Monday, October 13, 2008

"Am I making sense?" "No."

I often criticize my program for focusing (almost exclusively) on quantitative methods -- at the expense of qualitative methods.* I'm now in my fifth semester and am taking my first class on qualitative methods. I very much want to learn about them/how to use them but I'm troubled by the language used in some of the literature.

Why am I troubled? Because I'm not convinced it makes any sense. I'm sure it makes sense to somebody, somewhere (whoever you are, you are welcome to explain it to me), but it doesn't make sense to me (and I'm not just some nobody they pulled off the street -- I have quite a bit of background knowledge related to this).

I fail to understand why this literature can't be written in language that's more practical and understandable. Is the author trying to impress somebody? Are they so far removed from reality that they think this makes sense? It seems like they're off in their own little world speaking an entirely different language.

Here's one sentences that has frustrated me:

Methods are needed that are simultaneously epistemologically/ontologically based in the soil that nurtured pragmatism, symbolic interactionism, and grounded theory, and that also address demands for empirical understanding of the heterogeneous worlds emerging from this "fractured, multi-centered discursive system" of new world orderings.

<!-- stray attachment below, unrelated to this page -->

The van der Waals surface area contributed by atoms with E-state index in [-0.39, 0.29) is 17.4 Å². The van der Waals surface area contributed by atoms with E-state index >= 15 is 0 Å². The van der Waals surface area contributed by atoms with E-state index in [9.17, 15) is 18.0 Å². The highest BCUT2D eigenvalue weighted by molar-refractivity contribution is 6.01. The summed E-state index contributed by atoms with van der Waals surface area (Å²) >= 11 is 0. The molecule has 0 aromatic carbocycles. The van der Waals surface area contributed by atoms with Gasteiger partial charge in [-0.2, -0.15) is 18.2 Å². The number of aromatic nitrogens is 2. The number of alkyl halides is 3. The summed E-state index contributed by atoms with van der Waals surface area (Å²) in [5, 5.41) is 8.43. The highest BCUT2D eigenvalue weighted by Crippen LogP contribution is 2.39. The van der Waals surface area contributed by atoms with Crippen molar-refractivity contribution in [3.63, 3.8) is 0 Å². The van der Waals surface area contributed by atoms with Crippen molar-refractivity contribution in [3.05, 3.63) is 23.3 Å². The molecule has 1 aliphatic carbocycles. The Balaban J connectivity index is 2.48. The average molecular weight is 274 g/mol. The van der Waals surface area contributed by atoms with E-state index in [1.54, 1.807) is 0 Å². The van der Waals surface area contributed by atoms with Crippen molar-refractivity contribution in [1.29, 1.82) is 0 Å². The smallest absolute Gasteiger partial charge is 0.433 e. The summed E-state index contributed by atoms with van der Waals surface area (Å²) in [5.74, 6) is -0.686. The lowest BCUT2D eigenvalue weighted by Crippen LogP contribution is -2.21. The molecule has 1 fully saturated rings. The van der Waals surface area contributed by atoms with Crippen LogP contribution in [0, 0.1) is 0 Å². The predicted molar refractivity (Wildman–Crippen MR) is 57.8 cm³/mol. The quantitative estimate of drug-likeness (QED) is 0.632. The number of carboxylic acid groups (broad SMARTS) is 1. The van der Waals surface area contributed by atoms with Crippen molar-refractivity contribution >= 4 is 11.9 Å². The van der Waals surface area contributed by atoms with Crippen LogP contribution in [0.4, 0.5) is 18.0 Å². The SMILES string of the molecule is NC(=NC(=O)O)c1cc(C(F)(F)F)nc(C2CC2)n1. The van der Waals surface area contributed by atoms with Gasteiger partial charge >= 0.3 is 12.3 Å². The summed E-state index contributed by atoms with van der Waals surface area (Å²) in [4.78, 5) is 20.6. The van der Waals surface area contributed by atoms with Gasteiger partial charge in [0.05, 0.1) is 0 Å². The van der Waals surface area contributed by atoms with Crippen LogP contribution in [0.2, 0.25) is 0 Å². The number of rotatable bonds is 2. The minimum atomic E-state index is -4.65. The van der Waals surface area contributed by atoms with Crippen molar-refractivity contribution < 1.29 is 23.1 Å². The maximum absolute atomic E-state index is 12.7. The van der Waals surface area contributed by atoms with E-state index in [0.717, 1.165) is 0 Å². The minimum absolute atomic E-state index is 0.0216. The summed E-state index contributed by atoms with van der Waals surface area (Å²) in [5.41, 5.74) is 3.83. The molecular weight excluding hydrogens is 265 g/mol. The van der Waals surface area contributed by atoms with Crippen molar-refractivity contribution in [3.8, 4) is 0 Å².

*So we're all clear, quantitative methods are essentially numbers-based techniques used to analyze data, while qualitative methods rely on "softer" knowledge, often derived from interviews or observation.

3 comments:

Sherman Dorn said...

I can understand your frustration with that language. It's a legacy of the quant/qual debates from years ago, and if I were to hazard a translation into English, it would be, "We're trying to figure out how researchers can portray the world in a warranted fashion while also being antifoundationalist." To be honest, I don't think it makes sense for Clarke to put pragmatism in the same boat with interactionism and grounded theory. You can be a positivist who works in the qualitative world (like early 20th century historians), and you can be an antifoundationalist who works with numbers (something I think Dewey would have proposed, and many days I feel like that). Some people may have grown up (professionally) working from an epistemological view that they fit into their methods, but I don't buy the correspondence that Clarke assumes.

Another part of the problem is the attempt by some who interview, observe, and take notes to mirror the psychology terms of reliability and validity, when those are just operationalized forms of procedural and substantive warrants. Historians using archival sources don't have reliability and validity, but they do have a procedural warrant (the footnote) and a substantive warrant (the argument that darned well should engage the existing historiography, else be torn to shreds in reviews).

eduwonkette said...

That quote makes me nauseous.

There's a ton of qualitative work out there written in lay English. Keep the faith, Corey!

Rachel said...

In that quote, the mixture of jargon and metaphor seems pretty toxic...